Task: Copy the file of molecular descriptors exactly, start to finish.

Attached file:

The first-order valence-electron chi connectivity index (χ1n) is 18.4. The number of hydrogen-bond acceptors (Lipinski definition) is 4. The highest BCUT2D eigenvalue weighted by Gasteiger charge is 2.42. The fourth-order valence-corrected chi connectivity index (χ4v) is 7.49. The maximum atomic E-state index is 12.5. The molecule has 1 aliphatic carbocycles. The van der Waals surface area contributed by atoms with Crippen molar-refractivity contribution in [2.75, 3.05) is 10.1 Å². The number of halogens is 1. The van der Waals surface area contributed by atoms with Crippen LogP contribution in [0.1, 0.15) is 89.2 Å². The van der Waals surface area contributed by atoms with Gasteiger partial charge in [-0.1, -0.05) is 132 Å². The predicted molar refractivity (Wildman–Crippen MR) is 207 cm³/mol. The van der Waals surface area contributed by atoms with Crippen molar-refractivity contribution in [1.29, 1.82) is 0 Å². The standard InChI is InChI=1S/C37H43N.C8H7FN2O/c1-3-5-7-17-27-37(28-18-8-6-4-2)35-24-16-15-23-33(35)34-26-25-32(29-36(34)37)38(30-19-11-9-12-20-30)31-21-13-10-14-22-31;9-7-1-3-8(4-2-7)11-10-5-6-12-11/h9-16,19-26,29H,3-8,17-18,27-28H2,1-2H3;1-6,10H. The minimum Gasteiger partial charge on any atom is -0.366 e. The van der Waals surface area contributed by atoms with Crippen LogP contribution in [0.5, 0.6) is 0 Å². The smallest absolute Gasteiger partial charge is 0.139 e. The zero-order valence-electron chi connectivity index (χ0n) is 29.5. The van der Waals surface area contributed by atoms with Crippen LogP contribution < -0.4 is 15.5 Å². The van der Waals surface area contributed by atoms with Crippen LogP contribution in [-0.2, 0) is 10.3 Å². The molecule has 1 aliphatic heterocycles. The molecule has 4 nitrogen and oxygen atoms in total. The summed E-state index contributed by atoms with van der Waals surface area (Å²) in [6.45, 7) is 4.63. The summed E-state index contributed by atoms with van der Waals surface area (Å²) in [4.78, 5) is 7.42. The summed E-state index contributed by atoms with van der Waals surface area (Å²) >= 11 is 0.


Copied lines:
The first-order valence-electron chi connectivity index (χ1n) is 18.4. The number of hydrogen-bond acceptors (Lipinski definition) is 4. The highest BCUT2D eigenvalue weighted by Gasteiger charge is 2.42. The fourth-order valence-corrected chi connectivity index (χ4v) is 7.49. The maximum atomic E-state index is 12.5. The molecule has 1 aliphatic carbocycles. The van der Waals surface area contributed by atoms with Crippen molar-refractivity contribution in [2.75, 3.05) is 10.1 Å². The number of halogens is 1. The van der Waals surface area contributed by atoms with Crippen LogP contribution in [0.1, 0.15) is 89.2 Å². The van der Waals surface area contributed by atoms with Gasteiger partial charge in [-0.1, -0.05) is 132 Å². The predicted molar refractivity (Wildman–Crippen MR) is 207 cm³/mol. The van der Waals surface area contributed by atoms with Crippen molar-refractivity contribution in [1.29, 1.82) is 0 Å². The standard InChI is InChI=1S/C37H43N.C8H7FN2O/c1-3-5-7-17-27-37(28-18-8-6-4-2)35-24-16-15-23-33(35)34-26-25-32(29-36(34)37)38(30-19-11-9-12-20-30)31-21-13-10-14-22-31;9-7-1-3-8(4-2-7)11-10-5-6-12-11/h9-16,19-26,29H,3-8,17-18,27-28H2,1-2H3;1-6,10H. The minimum Gasteiger partial charge on any atom is -0.366 e. The van der Waals surface area contributed by atoms with Crippen LogP contribution in [0.5, 0.6) is 0 Å². The smallest absolute Gasteiger partial charge is 0.139 e. The zero-order valence-electron chi connectivity index (χ0n) is 29.5. The van der Waals surface area contributed by atoms with Crippen LogP contribution < -0.4 is 15.5 Å². The van der Waals surface area contributed by atoms with Crippen LogP contribution in [-0.2, 0) is 10.3 Å². The molecule has 1 aliphatic heterocycles. The molecule has 4 nitrogen and oxygen atoms in total. The summed E-state index contributed by atoms with van der Waals surface area (Å²) in [6.45, 7) is 4.63. The summed E-state index contributed by atoms with van der Waals surface area (Å²) in [4.78, 5) is 7.42. The summed E-state index contributed by atoms with van der Waals surface area (Å²) >= 11 is 0.